🎵🎶🎵🎶 InCity Yum Yums … Peas are green. Pea soup is green. St. Patty’s Day is green. You see where this is going …

But first …


Chef Joey🍻🍀🍻🍀!

Pea Soup, Please!

Text and recipe by Chef Joey

Here is another interesting point about St. Patrick: His colors were blue! If you google “Saint Patrick,” you will soon discover his name is associated with several shades of the color blue. It was called the “Anglo-Irish Order of Saint Patrick.” Often referred to as sky blue. As it progressed in Ireland, it got darker and darker, becoming a dark rich blue that still shows in symbols of the state. However, it has morphed into green, now being the usual – but not official, mind you – color of Ireland.

Immigration does strange things to traditions, local availability, color blindness and tastier items. Let’s take corned beef and cabbage, a nice, boiled St. Patrick’s Day dinner… It’s not Irish! Traditionally, it was bacon and cabbage, as bacon was readily available. “Bacon” in England and Ireland is much leaner and more ham-like than what we have here for breakfast. It’s the same back flesh, just cut differently. The meat was readily available, as many people had farms and raised livestock, and the vegetables were usually grown as well. It was, and still is, a tasty meal, originally made with onions, turnips and carrots. Occasionally, they would use smoked bacon. What is completely different, is they would make a roux, or a white sauce made with the broth, flour, butter, milk and usually parsley.

So let’s get back to the immigration part of my story. The mid to late 19th century is the traceable origins of using corned beef to bacon, and the addition of cabbage. Like the original, it does include veggies, especially potatoes and carrots, and somehow also became known as the “New England Boiled Dinner.” Substitute a ham for corned beef and you’ve got yourself a Jigs dinner, a traditional Sunday feast in Newfoundland, Labrador and Canada.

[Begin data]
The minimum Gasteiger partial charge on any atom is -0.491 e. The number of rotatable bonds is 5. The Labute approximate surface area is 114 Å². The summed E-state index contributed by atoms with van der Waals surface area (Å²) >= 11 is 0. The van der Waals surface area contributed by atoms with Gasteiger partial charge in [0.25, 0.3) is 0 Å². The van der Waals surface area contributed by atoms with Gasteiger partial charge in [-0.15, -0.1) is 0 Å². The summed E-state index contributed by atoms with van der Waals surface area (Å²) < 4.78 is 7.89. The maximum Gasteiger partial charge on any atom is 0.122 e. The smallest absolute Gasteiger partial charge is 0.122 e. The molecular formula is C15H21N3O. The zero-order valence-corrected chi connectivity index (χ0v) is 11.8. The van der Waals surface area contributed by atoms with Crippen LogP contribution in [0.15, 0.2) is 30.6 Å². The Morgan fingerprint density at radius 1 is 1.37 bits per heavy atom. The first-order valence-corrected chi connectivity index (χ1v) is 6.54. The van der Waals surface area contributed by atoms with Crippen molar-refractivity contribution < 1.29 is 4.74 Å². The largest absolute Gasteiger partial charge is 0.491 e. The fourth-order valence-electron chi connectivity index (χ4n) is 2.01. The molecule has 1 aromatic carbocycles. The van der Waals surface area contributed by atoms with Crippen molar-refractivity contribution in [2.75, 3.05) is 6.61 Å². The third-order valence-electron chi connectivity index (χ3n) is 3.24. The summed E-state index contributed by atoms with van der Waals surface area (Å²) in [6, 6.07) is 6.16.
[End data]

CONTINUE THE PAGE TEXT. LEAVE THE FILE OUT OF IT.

So here is the real kicker: During Lent many people became vegetarians as tradition required. Realistically, because it was a growing season for seedlings and animals and was basically to make the ignorant let everything grow and, since you could get drunk on the 17th, who wants to take a spring lamb to slaughter? So rhymes like “Pease porridge hot, Pease porridge cold, Pease porridge in the pot nine days old!” came about.

Pease is plural for pea! Pea soup or “Pease porridge” is a low-cost and high-protein food, easily made from easily stored dried peas, and it was “Green.” Usually, boiled with salt pork or ham, it was the ideal food for sailors – and the origin of today’s ham and pea soup.

So getting back to immigration yet again, “Pease” was substituted in the new world by potatoes! Back in the “Old Country” they still eat mushy peas as a side dish with fish and “chips,” as well as with meat pies.

Peas go back to 400 BC with Greeks and Romans cultivating them. Hot pea soup was a staple of vendors on the streets of Athens back then – basic, inexpensive and unlike what we consume today extremely nutritious and full of protein and fiber. You can make these soups for less than $5 and feed 8 people. When I was a kid, my mother frequently made these soups and tossed in cubed kielbasa, hot dogs or any kind of meat as a supplement and it was often all we had for dinner. It is all we needed. She added other veggies, so it was a complete meal!

I leave you with a vegan pea (really Pease) soup recipe. Add meat, tofu, beans – whatever you want – because remember this stuff is the best! There was no fast food, just healthy food, which, ironically, is the focus of losing weight.

Pea Soup

2 1/4 cups dried split peas

2 quarts cold water

2 onions, chopped into small bits

1/2 teaspoon salt and pepper mixed

2 bay leaves

1 pinch dried marjoram

3 or 4 stalks celery, chopped

3 large carrots, chopped

1 potato, diced


1 1/2 pound ham bone
1 cup cubed ham
1 cup cubed sausage/chorizo

In a large pot, cover peas with 2 quarts cold water and soak overnight.

If you need to make a quick soup, just boil the peas for 2 minutes and then soak for l hour.

Once your peas are soaked, add all the other ingredients.

Bring to a boil and then simmer for an hour.

If you want to be decadent, sauté the onions in butter. Add your veggies – sauté for a few minutes. Then add the rest of the ingredients and cook – a whole different dimension of flavor!